Genesis 11:10
Parallel Verses
King James Version
These are the generations of Shem: Shem was an hundred years old, and begat Arphaxad two years after the flood:

Darby Bible Translation
These are the generations of Shem. Shem was a hundred years old, and begot Arphaxad two years after the flood.

World English Bible
This is the history of the generations of Shem. Shem was one hundred years old and became the father of Arpachshad two years after the flood.

Young's Literal Translation
These are births of Shem: Shem is a son of an hundred years, and begetteth Arphaxad two years after the deluge.

Genesis 11:10 Parallel
Commentary
Geneva Study Bible

These are the generations {k} of Shem: Shem was an hundred years old, and begat Arphaxad two years after the flood:

(k) He returns to the genealogy of Shem, to come to the history of Abram, in which the Church of God is described, which is Moses' principle purpose.

Scofield Reference Notes

[1] generations of Shem

Genesis 11. and 12. mark an important turning point in the divine dealing. Heretofore the history has been that of the whole Adamic race. There has been neither Jew nor Gentile; all have been one in "the first man Adam." Henceforth, in the Scripture record, humanity must be thought of as a vast stream from which God, in the call of Abram and the creation of the nation of Israel, has but drawn off a slender rill, through which He may at last purify the great river itself. Israel was called to be a witness to the unity of God in the midst of universal idolatry Dt 6:4 Isa 43:10-12 to illustrate the blessedness of serving the true God Dt 33:26-29 to receive and preserve the divine revelations Rom 3:1,2 Dt 4:5-8 and to produce the messiah Gen 3:15 21:12 28:10,14 49:10 2Sam 7:16,17 Isa 4:3,4 Mt 1:1.

The reader of scripture should hold firmly in mind:

(1) that from Gen 12. to Mat 12.45 the Scriptures have primarily in view Israel, the little rill, not the great Gentile river; though again and again the universality of the ultimate divine intent breaks into view (e.g. Gen 12:3 Isa 2:2,4 5:26 9:1,2 11:10-12 42:1-6 49:6,12 Isa 52:15 54:3 55:5 60:3,5,11-16 61:6,9 62:2 66:12,18,19 Jer 16:19 Joel 3:9,10 Mal 1:11 Rom 9. 10. 11. Gal 3:8-14.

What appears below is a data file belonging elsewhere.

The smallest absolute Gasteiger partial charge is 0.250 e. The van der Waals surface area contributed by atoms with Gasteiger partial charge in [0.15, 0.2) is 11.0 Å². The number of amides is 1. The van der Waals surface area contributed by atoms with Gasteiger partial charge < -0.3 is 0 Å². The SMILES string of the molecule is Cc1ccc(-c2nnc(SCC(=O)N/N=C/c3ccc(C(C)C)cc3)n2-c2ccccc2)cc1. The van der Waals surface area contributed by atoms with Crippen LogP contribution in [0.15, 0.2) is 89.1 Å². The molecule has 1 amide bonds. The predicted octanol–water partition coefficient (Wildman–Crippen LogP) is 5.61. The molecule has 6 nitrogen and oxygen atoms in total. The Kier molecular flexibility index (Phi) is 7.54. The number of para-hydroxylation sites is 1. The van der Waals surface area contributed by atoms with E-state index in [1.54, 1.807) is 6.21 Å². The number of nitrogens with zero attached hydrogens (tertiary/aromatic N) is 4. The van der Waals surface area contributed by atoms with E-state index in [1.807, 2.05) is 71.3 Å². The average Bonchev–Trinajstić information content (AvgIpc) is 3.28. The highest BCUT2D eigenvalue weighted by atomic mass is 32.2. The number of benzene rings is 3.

(2) that the human race, henceforth called Gentile in distinction from Israel, goes on under the Adamic and Noahic covenants; and that for the race (outside Israel) the dispensations of Conscience and of Human government continue. The moral history of the great Gentile world is told in Rom 1:21-32 and its moral accountability in Rom 2:1-16. Conscience never acquits: it either "accuses" or "excuses." Where the law is known to the Gentiles it is to them, as to Israel, "a ministration of death," a "curse" Rom 3:19,20 7:9,10 2Cor 3:7 Gal 3:10. A wholly new responsibility arises when either Jew or Gentile knows the Gospel Jn 3:18,19,36 15:22-24 16:9 1Jn 5:9-12.Genesis 11:10 Parallel Commentaries

Library
He Does Battle for the Faith; He Restores Peace among those who were at Variance; He Takes in Hand to Build a Stone Church.
57. (32). There was a certain clerk in Lismore whose life, as it is said, was good, but his faith not so. He was a man of some knowledge in his own eyes, and dared to say that in the Eucharist there is only a sacrament and not the fact[718] of the sacrament, that is, mere sanctification and not the truth of the Body. On this subject he was often addressed by Malachy in secret, but in vain; and finally he was called before a public assembly, the laity however being excluded, in order that if it were
H. J. Lawlor—St. Bernard of Clairvaux's Life of St. Malachy of Armagh

The First Chaldaean Empire and the Hyksos in Egypt
Syria: the part played by it in the ancient world--Babylon and the first Chaldaean empire--The dominion of the Hyksos: Ahmosis. Some countries seem destined from their origin to become the battle-fields of the contending nations which environ them. Into such regions, and to their cost, neighbouring peoples come from century to century to settle their quarrels and bring to an issue the questions of supremacy which disturb their little corner of the world. The nations around are eager for the possession
G. Maspero—History Of Egypt, Chaldaea, Syria, Babylonia, and Assyria, V 4

The Promise to the Patriarchs.
A great epoch is, in Genesis, ushered in with the history of the time of the Patriarchs. Luther says: "This is the third period in which Holy Scripture begins the history of the Church with a new family." In a befitting manner, the representation is opened in Gen. xii. 1-3 by an account of the first revelation of God, given to Abraham at Haran, in which the way is opened up for all that follows, and in which the dispensations of God are brought before us in a rapid survey. Abraham is to forsake
Ernst Wilhelm Hengstenberg—Christology of the Old Testament

Genesis
The Old Testament opens very impressively. In measured and dignified language it introduces the story of Israel's origin and settlement upon the land of Canaan (Gen.--Josh.) by the story of creation, i.-ii. 4a, and thus suggests, at the very beginning, the far-reaching purpose and the world-wide significance of the people and religion of Israel. The narrative has not travelled far till it becomes apparent that its dominant interests are to be religious and moral; for, after a pictorial sketch of
John Edgar McFadyen—Introduction to the Old Testament

Genesis 11:9
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